The thing about Walker, and every UCLA Football fan knew it, was that he has no hands. His mitts are concrete blocks. He has blazing speed but could not pull in a ball to save his life.
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In his first two years of action he was a seldom used receiver. The goal was to make him a down field threat, but he was not very reliable with his hands.
In 2015, things seemed to turn around for Walker. He had more confidence in his hands and was more consistent than he had been in the past. Walker had finished the season as the Bruin’s top receiver in yards per catch with 25.7 and had the second-longest reception that got him 63 yards in a shutout at Oregon State.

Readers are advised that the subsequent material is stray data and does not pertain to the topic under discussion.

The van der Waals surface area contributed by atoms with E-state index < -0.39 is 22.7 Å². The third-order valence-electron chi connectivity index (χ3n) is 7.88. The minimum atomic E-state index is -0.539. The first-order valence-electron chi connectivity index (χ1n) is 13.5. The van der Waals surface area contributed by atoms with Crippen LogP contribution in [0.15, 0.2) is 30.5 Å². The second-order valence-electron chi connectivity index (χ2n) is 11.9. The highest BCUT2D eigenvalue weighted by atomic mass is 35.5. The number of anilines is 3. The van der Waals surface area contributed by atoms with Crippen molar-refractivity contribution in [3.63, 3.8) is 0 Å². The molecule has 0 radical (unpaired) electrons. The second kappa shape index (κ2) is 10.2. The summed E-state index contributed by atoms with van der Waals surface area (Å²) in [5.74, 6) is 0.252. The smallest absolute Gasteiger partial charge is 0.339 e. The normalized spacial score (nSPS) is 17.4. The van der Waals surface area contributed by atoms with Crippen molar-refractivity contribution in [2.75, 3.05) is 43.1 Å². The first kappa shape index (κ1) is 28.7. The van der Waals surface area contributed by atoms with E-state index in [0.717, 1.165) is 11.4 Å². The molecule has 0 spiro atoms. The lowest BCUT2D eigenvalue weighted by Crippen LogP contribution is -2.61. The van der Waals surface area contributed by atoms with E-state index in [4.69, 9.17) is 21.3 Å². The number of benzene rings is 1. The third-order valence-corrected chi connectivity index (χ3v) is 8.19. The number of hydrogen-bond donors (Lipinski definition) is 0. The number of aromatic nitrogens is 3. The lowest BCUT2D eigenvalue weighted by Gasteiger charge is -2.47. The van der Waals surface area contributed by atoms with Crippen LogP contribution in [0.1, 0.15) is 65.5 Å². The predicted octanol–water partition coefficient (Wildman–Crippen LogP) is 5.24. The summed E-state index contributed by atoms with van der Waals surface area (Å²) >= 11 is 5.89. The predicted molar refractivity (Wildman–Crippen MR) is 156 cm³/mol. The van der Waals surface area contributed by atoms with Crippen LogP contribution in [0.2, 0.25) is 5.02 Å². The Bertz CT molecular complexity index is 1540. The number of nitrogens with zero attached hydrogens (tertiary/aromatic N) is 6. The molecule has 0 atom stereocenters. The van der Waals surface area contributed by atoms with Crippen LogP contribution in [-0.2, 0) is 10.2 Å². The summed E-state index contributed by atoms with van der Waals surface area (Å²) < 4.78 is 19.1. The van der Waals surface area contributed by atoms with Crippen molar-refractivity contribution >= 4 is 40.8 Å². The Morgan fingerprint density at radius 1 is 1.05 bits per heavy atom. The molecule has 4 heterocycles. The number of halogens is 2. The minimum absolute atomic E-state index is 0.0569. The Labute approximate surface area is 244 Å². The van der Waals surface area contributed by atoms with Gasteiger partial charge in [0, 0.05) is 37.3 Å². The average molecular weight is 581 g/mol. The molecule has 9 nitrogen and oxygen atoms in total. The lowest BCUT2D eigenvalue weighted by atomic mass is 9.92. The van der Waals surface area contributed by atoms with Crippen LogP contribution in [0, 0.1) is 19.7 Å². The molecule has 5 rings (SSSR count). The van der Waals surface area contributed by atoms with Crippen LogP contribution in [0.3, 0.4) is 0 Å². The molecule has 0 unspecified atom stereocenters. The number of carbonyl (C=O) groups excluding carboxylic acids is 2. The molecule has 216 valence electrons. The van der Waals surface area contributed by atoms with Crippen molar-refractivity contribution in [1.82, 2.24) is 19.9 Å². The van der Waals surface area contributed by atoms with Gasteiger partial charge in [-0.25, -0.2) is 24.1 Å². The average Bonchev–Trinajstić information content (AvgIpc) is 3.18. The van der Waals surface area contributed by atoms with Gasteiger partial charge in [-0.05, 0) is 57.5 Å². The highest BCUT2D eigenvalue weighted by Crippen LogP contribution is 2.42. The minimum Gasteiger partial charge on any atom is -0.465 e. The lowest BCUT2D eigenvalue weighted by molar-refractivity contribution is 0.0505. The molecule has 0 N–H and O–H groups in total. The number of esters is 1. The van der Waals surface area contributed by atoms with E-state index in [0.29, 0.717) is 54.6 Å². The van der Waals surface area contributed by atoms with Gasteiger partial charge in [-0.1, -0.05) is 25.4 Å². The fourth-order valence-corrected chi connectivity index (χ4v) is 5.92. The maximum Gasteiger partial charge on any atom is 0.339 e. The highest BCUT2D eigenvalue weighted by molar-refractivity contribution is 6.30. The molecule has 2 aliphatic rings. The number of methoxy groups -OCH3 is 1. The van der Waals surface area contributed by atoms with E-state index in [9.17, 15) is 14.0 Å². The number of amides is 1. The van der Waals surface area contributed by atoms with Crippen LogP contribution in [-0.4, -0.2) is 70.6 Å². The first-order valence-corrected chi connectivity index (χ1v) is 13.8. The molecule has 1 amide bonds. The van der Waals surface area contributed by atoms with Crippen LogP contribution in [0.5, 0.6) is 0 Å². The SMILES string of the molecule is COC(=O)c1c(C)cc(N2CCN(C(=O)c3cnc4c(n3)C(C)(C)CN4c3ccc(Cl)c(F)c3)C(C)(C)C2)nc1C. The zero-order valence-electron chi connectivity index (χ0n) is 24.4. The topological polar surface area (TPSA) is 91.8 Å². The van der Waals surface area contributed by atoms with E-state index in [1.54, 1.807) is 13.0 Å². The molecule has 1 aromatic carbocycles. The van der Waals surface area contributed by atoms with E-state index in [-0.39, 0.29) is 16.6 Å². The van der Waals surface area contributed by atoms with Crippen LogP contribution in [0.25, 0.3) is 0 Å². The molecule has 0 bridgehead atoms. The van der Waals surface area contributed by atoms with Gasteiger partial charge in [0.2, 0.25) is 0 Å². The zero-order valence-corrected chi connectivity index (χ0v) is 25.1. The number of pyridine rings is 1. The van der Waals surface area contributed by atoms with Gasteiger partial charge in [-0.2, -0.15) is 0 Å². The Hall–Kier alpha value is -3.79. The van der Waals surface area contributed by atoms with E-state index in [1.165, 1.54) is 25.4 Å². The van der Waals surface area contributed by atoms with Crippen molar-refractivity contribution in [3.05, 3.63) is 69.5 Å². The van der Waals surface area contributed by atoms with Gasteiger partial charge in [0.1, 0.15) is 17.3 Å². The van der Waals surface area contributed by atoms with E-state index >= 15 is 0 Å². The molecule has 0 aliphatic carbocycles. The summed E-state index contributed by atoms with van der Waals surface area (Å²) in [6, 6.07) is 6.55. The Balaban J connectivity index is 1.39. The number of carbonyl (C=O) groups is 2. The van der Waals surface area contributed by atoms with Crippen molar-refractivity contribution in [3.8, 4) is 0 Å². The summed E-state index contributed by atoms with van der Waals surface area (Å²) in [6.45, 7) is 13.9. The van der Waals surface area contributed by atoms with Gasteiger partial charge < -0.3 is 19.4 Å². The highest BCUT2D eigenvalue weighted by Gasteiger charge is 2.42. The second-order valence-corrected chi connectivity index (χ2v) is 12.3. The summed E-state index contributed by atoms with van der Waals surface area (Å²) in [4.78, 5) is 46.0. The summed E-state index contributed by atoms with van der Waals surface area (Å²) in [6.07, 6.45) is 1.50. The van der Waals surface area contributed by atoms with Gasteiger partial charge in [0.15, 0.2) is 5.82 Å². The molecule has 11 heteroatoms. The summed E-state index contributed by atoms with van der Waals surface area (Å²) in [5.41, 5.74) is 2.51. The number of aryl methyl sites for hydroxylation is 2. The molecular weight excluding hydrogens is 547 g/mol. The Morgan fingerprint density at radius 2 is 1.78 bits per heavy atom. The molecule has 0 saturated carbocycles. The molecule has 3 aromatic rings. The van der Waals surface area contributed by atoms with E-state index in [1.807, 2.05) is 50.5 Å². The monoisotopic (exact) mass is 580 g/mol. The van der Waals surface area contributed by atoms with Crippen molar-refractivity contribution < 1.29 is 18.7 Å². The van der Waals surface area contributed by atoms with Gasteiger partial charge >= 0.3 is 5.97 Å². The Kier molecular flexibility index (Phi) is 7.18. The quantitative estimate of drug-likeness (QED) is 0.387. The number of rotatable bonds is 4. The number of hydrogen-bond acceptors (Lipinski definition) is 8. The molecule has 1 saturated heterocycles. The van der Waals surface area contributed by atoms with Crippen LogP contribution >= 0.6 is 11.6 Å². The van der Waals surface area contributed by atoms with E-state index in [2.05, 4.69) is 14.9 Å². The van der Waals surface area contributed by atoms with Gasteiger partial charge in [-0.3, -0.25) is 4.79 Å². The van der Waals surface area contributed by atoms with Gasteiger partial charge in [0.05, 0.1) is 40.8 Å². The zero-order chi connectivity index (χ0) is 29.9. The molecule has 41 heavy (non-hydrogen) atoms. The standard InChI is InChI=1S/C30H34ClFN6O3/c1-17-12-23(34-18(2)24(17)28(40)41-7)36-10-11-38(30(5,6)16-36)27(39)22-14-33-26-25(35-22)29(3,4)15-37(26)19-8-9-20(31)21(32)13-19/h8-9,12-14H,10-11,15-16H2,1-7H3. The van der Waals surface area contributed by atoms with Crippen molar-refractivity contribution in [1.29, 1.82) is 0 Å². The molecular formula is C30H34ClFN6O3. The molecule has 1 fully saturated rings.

This spring he has continued to look impressive, specifically meaning that he has been able to secure the ball on a consistent basis.
During the Spring Showcase he had caught two 50-yard passes that he caught in the end zone. He was, for lack of a better word, automatic. If he can continue to work on his hands, he will have his name called a lot more in 2016, though his specialty will be the long ball. Along with freshman Theo Howard, the Bruins could have two very dangerous receivers to choose from.
Next: Offensive Conversion